EVENTS

SEPTEMBER 2012 Switch: Open Street Sundays September 9 | 9 am - 2 pm See route map on the website and come out to enjoy 2.5 km of open streets for walking, running, cycling, skating and entertainment. http:SwitchHfx.ca PDC Mayoral Candidates Debate: Moving on Transportation September 24 | 6.30 pm Spatz Theatre | 1855 Trollope St Ask tough questions about transportation in HRM, the debate is a collaborative project between multiple organizations: www.pdcentre.ca http://tinyurl.com/PDC-mayoral-debate Halifax RX: Prescription for Good Ideas in HRM September 26 | 7-9pm Good Food Emporium | Windsor St. CKDU will be hosting a PechaKucha style ideas night, pitching a “Prescription of Good Ideas” for HRM.

ISSUE 006 | September 2012

The city is not static. It is constantly changing and evolving. Planning is a means of setting the direction for this change. Rather than being a rigid set of rules dictating how a community grows, a plan provides guidance on how to address the opportunities and constraints arising from this change. A plan must be representative of what the community needs and desires. A key component, then, is the public. In order to have the information to make these decisions, those responsible must know what the community values, needs and wants. It is not enough to hold meetings in conjunction with devising a new plan, a plan review, or as part of the development permit process. Planning is an attitude which requires on-going engagement. Change does not stop, so why does community involvement? Seek is the newsletter for the Planning & Design Centre. This issue is dedicated to community engagement in planning within HRM. Looking at three current opportunities for engaging the public, we hope to highlight how public participation in planning must not be limited to a moment in time. Rather, it must be on-going and meaningful, with citizens given the tools and information they need to contribute to the growth and development of their street, neighbourhood and city. Planning and design must be more visible. If the community is to contribute meaningfully to how their city develops, they must be given the tools and ability to make that contribution. The Planning & Design Centre represents a venue for the realization that planning and design can be a part of our everyday lives. The Planning & Design Centre is dedicated to three simple principles: 1. Awareness: Access to information is of primary importance. To increase awareness and improve the quality of design, information about projects and plans needs to be current, in one place and highly visible. 2. Collaboration: An ongoing forum for public discussion is key to raising expectations, overcoming polarized views, establishing a design culture and shaping our own future. 3. Innovation: Developing high quality, sustainable infrastructure requires leadership, innovation and an advocate.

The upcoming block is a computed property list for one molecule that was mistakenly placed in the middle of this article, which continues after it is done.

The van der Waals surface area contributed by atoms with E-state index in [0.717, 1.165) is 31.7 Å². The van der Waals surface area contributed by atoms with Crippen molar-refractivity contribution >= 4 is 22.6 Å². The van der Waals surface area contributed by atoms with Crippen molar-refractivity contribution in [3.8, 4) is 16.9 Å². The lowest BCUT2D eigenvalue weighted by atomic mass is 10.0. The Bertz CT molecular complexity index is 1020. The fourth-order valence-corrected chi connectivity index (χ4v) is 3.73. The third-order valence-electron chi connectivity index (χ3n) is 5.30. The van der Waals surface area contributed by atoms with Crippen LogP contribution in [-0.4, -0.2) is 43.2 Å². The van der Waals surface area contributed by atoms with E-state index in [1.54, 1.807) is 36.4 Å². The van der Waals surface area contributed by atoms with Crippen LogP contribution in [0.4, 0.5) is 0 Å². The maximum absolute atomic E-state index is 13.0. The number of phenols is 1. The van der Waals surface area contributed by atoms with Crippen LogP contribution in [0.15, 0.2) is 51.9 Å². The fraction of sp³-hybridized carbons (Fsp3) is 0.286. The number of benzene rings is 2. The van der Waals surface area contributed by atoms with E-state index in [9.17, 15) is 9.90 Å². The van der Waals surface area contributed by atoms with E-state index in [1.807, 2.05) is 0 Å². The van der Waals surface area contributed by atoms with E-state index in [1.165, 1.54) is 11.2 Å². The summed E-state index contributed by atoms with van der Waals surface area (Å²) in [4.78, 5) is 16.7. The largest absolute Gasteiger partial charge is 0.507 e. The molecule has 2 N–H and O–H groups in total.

http://www.pecha-kucha.org/ http://ckdu.ca/habitat HRM North-South AT Plan Public Sessions September 26 | 6:30-9pm Maritime Hall (Halifax Forum) | 2901 Windsor St. September 29 | 11am-1:30pm St. Andrew’s Church Gym | 6036 Coburg Rd. Public sessions to help design and plan the peninsula bikeways network and north-south cycling routes. http://www.halifax.ca/cycling/ http://cyclehalifax.ca

GET IN TOUCH t. 902.494.3678 e. info@pdcentre.ca 5257 Morris Street Halifax, NS

PDC www.facebook.com/PlanningDesignCentre Switch www.facebook.com/Switchhfx